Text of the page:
Emerging trends for the school business manager

Written by: Russell Dalton | Published:
Photo: iStock

A report looking at how the role of the school business manager is evolving, has highlighted some worrying trends, says Russell Dalton

Last year, an article in SecEd said that “school business managers are as important in keeping schools running as other senior leaders are in keeping teaching and learning on track” – The evolving role of SBMs, SecEd, January 2014.

A new report out this week really underlines the rise of the school business manager (SBM) within secondary schools. I was part of the Advisory Group for the research, which was undertaken by Every for Education, a school business management system, and had the support of the National Association of School Business Management (NASBM).

The report provides a very useful update on the SBM role and how it is changing and evolving.

One of the most positive findings from the research is the rise in status of the role within schools. Encouragingly, the research highlights that senior leadership teams are increasingly recognising the value of the SBM role.

Two years ago, less than half (46 per cent) of respondents believed the role was perceived to be valuable or essential compared to 84 per cent today. One outcome of this is that SBMs are becoming part of the senior leadership team. Four in five of the respondents report that this is the case at their school. In many instances the SBM is the first non-teaching position to be appointed to the senior leadership team.

In my experience, this is a very positive move for the senior leadership team. SBMs bring a different perspective to planning and strategy, as well as expertise from outside education.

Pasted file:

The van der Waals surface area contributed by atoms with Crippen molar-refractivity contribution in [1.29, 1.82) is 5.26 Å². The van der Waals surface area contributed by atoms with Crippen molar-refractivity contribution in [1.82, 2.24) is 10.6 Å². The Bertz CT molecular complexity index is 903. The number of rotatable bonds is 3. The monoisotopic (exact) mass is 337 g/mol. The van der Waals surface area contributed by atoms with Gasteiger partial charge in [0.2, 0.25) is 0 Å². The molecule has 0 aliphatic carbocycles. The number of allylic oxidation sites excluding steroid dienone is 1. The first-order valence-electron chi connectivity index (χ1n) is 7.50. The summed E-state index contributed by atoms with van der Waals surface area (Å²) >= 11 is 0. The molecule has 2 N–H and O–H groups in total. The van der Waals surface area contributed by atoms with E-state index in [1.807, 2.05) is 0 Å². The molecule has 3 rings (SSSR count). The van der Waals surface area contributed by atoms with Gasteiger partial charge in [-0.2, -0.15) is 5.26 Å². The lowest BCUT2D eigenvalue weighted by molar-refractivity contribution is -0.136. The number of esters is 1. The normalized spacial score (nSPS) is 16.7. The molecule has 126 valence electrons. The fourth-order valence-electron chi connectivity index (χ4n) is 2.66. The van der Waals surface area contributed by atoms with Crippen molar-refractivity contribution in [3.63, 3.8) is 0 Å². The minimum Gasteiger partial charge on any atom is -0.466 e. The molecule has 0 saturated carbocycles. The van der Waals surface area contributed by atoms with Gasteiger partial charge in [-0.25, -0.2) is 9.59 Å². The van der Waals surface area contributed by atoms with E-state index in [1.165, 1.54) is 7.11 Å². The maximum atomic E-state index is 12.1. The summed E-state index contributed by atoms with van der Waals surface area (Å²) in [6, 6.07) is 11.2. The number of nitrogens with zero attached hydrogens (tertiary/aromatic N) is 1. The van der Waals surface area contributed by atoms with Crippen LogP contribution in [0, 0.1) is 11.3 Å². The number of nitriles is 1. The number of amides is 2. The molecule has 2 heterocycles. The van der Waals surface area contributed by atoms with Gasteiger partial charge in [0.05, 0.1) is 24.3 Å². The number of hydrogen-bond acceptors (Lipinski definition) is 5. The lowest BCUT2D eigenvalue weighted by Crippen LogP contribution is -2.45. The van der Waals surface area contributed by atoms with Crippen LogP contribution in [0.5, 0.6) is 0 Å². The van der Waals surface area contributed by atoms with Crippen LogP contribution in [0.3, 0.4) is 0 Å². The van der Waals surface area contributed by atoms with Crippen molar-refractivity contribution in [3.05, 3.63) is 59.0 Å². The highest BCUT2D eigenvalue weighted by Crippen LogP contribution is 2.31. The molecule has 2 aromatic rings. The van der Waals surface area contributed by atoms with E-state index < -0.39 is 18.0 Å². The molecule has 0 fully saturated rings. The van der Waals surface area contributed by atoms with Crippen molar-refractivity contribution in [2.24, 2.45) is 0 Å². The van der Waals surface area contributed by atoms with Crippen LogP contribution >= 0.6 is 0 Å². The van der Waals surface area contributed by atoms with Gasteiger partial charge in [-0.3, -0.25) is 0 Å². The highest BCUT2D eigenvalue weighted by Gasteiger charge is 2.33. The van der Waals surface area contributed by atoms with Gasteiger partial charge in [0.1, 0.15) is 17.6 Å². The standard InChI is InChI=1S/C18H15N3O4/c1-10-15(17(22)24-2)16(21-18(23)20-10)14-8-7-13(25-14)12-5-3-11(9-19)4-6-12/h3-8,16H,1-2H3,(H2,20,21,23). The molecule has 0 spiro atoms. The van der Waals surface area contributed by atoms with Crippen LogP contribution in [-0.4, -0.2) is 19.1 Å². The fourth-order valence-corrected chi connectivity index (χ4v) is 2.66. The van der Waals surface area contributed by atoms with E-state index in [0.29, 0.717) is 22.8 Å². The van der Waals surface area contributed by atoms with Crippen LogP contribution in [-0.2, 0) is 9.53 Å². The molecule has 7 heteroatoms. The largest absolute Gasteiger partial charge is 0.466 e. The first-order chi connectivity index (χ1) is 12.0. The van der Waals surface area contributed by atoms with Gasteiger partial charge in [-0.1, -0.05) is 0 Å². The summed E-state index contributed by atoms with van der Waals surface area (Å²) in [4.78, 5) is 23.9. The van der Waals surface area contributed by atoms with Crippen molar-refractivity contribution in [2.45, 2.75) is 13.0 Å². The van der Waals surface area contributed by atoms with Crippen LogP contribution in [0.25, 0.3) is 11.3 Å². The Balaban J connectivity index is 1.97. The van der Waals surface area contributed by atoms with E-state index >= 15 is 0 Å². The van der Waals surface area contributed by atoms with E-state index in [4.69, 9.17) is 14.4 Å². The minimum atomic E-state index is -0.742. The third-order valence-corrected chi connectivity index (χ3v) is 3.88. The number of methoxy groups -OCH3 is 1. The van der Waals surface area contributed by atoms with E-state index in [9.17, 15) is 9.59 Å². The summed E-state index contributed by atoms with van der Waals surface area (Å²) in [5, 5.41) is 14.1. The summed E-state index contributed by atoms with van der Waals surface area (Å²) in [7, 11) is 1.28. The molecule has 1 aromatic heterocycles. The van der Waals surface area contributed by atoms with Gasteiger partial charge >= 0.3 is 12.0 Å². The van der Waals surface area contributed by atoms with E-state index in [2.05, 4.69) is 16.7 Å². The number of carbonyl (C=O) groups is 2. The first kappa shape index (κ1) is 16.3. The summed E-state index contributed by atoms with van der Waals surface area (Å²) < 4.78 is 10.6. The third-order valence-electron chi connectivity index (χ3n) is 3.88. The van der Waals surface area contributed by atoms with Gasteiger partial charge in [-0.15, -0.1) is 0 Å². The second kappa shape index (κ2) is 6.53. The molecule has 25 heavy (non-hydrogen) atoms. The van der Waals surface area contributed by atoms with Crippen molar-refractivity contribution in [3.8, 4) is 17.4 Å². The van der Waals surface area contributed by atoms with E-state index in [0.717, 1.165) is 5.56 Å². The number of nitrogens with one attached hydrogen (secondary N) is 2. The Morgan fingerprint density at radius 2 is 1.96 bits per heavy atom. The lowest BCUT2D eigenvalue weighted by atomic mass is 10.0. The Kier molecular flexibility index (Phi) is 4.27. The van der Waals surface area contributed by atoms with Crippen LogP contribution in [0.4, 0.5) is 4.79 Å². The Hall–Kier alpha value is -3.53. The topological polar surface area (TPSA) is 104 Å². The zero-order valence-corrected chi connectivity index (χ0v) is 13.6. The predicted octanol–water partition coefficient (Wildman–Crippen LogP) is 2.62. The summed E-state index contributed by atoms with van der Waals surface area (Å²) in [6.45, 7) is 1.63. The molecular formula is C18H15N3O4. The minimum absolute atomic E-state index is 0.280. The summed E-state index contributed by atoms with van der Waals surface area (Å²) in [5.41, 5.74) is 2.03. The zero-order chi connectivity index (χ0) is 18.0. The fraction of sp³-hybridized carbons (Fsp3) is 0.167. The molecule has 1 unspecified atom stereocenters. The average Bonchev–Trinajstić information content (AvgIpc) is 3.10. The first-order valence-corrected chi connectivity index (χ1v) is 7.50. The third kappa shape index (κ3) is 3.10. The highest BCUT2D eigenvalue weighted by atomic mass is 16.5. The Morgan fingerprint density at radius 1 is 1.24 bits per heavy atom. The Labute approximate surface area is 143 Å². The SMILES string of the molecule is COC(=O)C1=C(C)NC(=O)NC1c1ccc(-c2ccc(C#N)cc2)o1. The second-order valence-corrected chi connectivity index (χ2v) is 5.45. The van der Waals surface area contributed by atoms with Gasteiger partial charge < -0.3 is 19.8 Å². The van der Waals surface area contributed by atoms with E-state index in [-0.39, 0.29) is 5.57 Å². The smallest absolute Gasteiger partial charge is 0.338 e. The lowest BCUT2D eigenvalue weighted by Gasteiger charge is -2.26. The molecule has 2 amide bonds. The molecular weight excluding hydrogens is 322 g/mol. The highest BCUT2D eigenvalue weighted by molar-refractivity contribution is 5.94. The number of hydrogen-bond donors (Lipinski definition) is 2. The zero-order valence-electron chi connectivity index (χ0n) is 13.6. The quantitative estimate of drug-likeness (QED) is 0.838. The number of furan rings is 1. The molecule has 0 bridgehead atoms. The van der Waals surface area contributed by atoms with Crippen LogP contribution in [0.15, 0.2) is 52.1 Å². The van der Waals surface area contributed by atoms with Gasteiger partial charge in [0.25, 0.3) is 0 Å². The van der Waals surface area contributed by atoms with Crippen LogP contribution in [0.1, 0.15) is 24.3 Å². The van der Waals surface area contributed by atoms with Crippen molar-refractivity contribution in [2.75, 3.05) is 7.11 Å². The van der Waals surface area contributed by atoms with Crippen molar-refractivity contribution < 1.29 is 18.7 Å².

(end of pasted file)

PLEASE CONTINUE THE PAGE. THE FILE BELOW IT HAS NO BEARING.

Typically they will look at things from the perspective of budget, health and safety, premises, staffing, legislation, business opportunities, marketing or any number of things that are not actually teaching. At the same time, joining the senior leadership team is incredibly useful for SBMs and gives them a greater understanding of the strategic context for their work.

However, while the value of SBMs is better understood in schools, the research does highlight three worrying trends.

1, Increased pressure

The research makes it clear that the role has become more pressured in the past five years. Nine out of 10 (95 per cent) respondents report they have taken on more responsibility. More than three-quarters also report that the role has become more complicated and they need to deal with more paperwork, contracts and incidents.

Certainly my own experience reflects this. As more schools become academies, local authorities are reducing the support they can offer. More responsibility is coming back into the school, whether they are an academy or still under local authority control. In academies, the SBM role also expands as the school takes on greater responsibilities, such as producing the annual accounts for auditing and fulfilling all the legal requirements for a limited company.

2, School complexity

The research highlights that there is a greater emphasis on school-to-school collaboration and SBMs play a key role. There is much strength in collaboration and I advocate it at every opportunity. However, it is important that schools look beyond obvious areas such as joint procurement.

At my school we provide many services to other schools including SBM support, catering, IT, peripatetic technicians, and marketing to mention but a few.

These bring in welcome income and allow us to employ expert staff to provide the services. In turn this extra resource is a benefit to our school, but management of this is much more complex and SBMs need to have the right skills and help.

3, School budgets

The third issue highlighted in the research is about school budgets. More than 90 per cent of SBMs said their greatest concern for the future was managing the school budget.